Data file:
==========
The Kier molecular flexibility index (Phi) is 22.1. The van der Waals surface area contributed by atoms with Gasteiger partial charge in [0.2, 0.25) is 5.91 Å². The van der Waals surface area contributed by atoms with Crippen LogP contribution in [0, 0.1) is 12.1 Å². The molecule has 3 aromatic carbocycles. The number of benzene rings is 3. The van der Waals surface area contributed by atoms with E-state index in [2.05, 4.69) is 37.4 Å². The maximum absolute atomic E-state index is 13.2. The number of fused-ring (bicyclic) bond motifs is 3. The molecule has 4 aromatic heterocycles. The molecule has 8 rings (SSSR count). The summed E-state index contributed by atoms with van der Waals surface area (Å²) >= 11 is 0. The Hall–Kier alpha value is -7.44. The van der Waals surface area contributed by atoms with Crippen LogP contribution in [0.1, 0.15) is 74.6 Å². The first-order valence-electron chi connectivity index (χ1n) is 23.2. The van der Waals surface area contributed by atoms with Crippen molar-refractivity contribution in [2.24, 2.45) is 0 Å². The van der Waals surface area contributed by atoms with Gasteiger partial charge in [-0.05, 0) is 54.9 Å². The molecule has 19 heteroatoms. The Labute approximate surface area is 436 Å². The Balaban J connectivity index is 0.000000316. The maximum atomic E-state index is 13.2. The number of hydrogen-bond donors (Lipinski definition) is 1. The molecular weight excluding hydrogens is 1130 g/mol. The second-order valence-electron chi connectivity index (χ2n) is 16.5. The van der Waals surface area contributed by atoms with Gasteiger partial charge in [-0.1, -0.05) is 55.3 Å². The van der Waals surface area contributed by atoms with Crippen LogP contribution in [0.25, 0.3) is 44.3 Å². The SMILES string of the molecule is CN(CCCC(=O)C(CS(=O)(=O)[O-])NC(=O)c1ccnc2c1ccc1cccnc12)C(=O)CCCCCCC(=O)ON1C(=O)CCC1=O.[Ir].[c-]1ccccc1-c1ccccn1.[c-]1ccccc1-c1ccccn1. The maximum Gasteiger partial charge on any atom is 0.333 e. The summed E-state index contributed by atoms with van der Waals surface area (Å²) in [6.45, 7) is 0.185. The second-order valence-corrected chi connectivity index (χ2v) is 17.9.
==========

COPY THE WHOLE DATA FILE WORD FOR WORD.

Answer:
The Kier molecular flexibility index (Phi) is 22.1. The van der Waals surface area contributed by atoms with Gasteiger partial charge in [0.2, 0.25) is 5.91 Å². The van der Waals surface area contributed by atoms with Crippen LogP contribution in [0, 0.1) is 12.1 Å². The molecule has 3 aromatic carbocycles. The number of benzene rings is 3. The van der Waals surface area contributed by atoms with E-state index in [2.05, 4.69) is 37.4 Å². The maximum absolute atomic E-state index is 13.2. The number of fused-ring (bicyclic) bond motifs is 3. The molecule has 4 aromatic heterocycles. The molecule has 8 rings (SSSR count). The summed E-state index contributed by atoms with van der Waals surface area (Å²) >= 11 is 0. The Hall–Kier alpha value is -7.44. The van der Waals surface area contributed by atoms with Crippen LogP contribution in [0.1, 0.15) is 74.6 Å². The first-order valence-electron chi connectivity index (χ1n) is 23.2. The van der Waals surface area contributed by atoms with Crippen molar-refractivity contribution in [2.24, 2.45) is 0 Å². The van der Waals surface area contributed by atoms with Gasteiger partial charge in [-0.05, 0) is 54.9 Å². The molecule has 19 heteroatoms. The Labute approximate surface area is 436 Å². The Balaban J connectivity index is 0.000000316. The maximum atomic E-state index is 13.2. The number of hydrogen-bond donors (Lipinski definition) is 1. The molecular weight excluding hydrogens is 1130 g/mol. The second-order valence-electron chi connectivity index (χ2n) is 16.5. The van der Waals surface area contributed by atoms with Gasteiger partial charge in [-0.1, -0.05) is 55.3 Å². The van der Waals surface area contributed by atoms with Crippen LogP contribution in [0.25, 0.3) is 44.3 Å². The SMILES string of the molecule is CN(CCCC(=O)C(CS(=O)(=O)[O-])NC(=O)c1ccnc2c1ccc1cccnc12)C(=O)CCCCCCC(=O)ON1C(=O)CCC1=O.[Ir].[c-]1ccccc1-c1ccccn1.[c-]1ccccc1-c1ccccn1. The maximum Gasteiger partial charge on any atom is 0.333 e. The summed E-state index contributed by atoms with van der Waals surface area (Å²) in [6.45, 7) is 0.185. The second-order valence-corrected chi connectivity index (χ2v) is 17.9.